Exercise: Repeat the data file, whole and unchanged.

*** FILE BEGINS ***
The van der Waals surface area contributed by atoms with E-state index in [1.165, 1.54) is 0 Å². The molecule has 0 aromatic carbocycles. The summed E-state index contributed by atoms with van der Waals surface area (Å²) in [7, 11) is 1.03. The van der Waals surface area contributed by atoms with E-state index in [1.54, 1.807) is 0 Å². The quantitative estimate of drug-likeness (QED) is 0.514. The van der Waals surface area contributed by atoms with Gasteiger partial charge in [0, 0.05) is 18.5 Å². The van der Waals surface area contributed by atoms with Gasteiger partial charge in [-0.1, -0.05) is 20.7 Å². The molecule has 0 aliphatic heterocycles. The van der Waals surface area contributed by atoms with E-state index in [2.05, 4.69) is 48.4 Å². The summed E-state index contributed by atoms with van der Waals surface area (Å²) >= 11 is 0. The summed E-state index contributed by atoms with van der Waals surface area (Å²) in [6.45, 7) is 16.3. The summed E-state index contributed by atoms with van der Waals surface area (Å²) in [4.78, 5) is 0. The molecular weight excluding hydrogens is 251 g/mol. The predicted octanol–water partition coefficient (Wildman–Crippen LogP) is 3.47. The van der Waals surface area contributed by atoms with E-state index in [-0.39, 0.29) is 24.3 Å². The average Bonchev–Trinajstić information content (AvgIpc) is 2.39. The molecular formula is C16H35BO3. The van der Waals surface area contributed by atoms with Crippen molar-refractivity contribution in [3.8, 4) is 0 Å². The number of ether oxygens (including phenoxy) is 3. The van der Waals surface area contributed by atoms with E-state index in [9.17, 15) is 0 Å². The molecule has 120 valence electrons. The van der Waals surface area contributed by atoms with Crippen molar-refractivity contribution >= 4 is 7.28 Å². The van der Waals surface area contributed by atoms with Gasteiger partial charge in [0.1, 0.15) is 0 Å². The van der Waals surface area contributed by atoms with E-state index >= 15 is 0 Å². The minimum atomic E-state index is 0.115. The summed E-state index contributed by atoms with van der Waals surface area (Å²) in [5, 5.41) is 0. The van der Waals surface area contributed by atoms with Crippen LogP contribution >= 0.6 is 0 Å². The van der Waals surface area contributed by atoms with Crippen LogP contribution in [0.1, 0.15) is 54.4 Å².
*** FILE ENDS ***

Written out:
The van der Waals surface area contributed by atoms with E-state index in [1.165, 1.54) is 0 Å². The molecule has 0 aromatic carbocycles. The summed E-state index contributed by atoms with van der Waals surface area (Å²) in [7, 11) is 1.03. The van der Waals surface area contributed by atoms with E-state index in [1.54, 1.807) is 0 Å². The quantitative estimate of drug-likeness (QED) is 0.514. The van der Waals surface area contributed by atoms with Gasteiger partial charge in [0, 0.05) is 18.5 Å². The van der Waals surface area contributed by atoms with Gasteiger partial charge in [-0.1, -0.05) is 20.7 Å². The molecule has 0 aliphatic heterocycles. The van der Waals surface area contributed by atoms with E-state index in [2.05, 4.69) is 48.4 Å². The summed E-state index contributed by atoms with van der Waals surface area (Å²) >= 11 is 0. The summed E-state index contributed by atoms with van der Waals surface area (Å²) in [6.45, 7) is 16.3. The summed E-state index contributed by atoms with van der Waals surface area (Å²) in [4.78, 5) is 0. The molecular weight excluding hydrogens is 251 g/mol. The predicted octanol–water partition coefficient (Wildman–Crippen LogP) is 3.47. The van der Waals surface area contributed by atoms with E-state index in [-0.39, 0.29) is 24.3 Å². The average Bonchev–Trinajstić information content (AvgIpc) is 2.39. The molecular formula is C16H35BO3. The van der Waals surface area contributed by atoms with Crippen molar-refractivity contribution in [3.8, 4) is 0 Å². The number of ether oxygens (including phenoxy) is 3. The van der Waals surface area contributed by atoms with E-state index in [9.17, 15) is 0 Å². The molecule has 120 valence electrons. The van der Waals surface area contributed by atoms with Crippen molar-refractivity contribution >= 4 is 7.28 Å². The van der Waals surface area contributed by atoms with Gasteiger partial charge in [0.1, 0.15) is 0 Å². The van der Waals surface area contributed by atoms with E-state index >= 15 is 0 Å². The minimum atomic E-state index is 0.115. The summed E-state index contributed by atoms with van der Waals surface area (Å²) in [5, 5.41) is 0. The van der Waals surface area contributed by atoms with Crippen LogP contribution >= 0.6 is 0 Å². The van der Waals surface area contributed by atoms with Crippen LogP contribution in [0.1, 0.15) is 54.4 Å².